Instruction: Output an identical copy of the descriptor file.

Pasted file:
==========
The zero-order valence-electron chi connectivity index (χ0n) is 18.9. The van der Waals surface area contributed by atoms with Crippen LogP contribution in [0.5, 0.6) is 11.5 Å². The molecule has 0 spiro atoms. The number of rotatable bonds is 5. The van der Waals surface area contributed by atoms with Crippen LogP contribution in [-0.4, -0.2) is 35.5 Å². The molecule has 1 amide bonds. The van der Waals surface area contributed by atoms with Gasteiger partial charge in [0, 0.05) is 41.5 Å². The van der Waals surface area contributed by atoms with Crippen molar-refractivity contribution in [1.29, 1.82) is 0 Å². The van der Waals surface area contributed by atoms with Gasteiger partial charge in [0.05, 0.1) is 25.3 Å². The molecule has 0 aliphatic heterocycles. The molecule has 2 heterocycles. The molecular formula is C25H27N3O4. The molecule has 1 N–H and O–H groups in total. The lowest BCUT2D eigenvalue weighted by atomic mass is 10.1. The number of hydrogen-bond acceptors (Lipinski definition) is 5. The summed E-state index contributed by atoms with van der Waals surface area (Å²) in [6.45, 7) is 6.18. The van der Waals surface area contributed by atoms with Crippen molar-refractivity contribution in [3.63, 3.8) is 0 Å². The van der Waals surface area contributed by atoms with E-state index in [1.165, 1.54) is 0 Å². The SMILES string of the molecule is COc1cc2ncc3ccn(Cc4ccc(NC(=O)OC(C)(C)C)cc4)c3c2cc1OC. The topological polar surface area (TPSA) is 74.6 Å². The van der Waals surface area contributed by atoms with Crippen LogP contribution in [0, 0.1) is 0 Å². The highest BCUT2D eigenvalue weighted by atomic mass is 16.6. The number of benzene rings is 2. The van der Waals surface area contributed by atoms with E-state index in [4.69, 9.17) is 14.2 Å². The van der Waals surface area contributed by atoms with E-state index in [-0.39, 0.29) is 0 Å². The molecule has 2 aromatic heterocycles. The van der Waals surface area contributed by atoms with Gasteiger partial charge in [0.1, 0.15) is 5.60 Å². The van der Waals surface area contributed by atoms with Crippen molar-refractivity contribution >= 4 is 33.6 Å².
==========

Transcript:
The zero-order valence-electron chi connectivity index (χ0n) is 18.9. The van der Waals surface area contributed by atoms with Crippen LogP contribution in [0.5, 0.6) is 11.5 Å². The molecule has 0 spiro atoms. The number of rotatable bonds is 5. The van der Waals surface area contributed by atoms with Crippen LogP contribution in [-0.4, -0.2) is 35.5 Å². The molecule has 1 amide bonds. The van der Waals surface area contributed by atoms with Gasteiger partial charge in [0, 0.05) is 41.5 Å². The van der Waals surface area contributed by atoms with Crippen molar-refractivity contribution in [1.29, 1.82) is 0 Å². The van der Waals surface area contributed by atoms with Gasteiger partial charge in [0.05, 0.1) is 25.3 Å². The molecule has 0 aliphatic heterocycles. The molecule has 2 heterocycles. The molecular formula is C25H27N3O4. The molecule has 1 N–H and O–H groups in total. The lowest BCUT2D eigenvalue weighted by atomic mass is 10.1. The number of hydrogen-bond acceptors (Lipinski definition) is 5. The summed E-state index contributed by atoms with van der Waals surface area (Å²) in [6.45, 7) is 6.18. The van der Waals surface area contributed by atoms with Crippen molar-refractivity contribution in [3.63, 3.8) is 0 Å². The van der Waals surface area contributed by atoms with E-state index in [1.165, 1.54) is 0 Å². The SMILES string of the molecule is COc1cc2ncc3ccn(Cc4ccc(NC(=O)OC(C)(C)C)cc4)c3c2cc1OC. The topological polar surface area (TPSA) is 74.6 Å². The van der Waals surface area contributed by atoms with Crippen LogP contribution in [0, 0.1) is 0 Å². The highest BCUT2D eigenvalue weighted by atomic mass is 16.6. The number of benzene rings is 2. The van der Waals surface area contributed by atoms with E-state index in [4.69, 9.17) is 14.2 Å². The van der Waals surface area contributed by atoms with E-state index in [-0.39, 0.29) is 0 Å². The molecule has 2 aromatic heterocycles. The van der Waals surface area contributed by atoms with Gasteiger partial charge in [0.1, 0.15) is 5.60 Å². The van der Waals surface area contributed by atoms with Crippen molar-refractivity contribution >= 4 is 33.6 Å².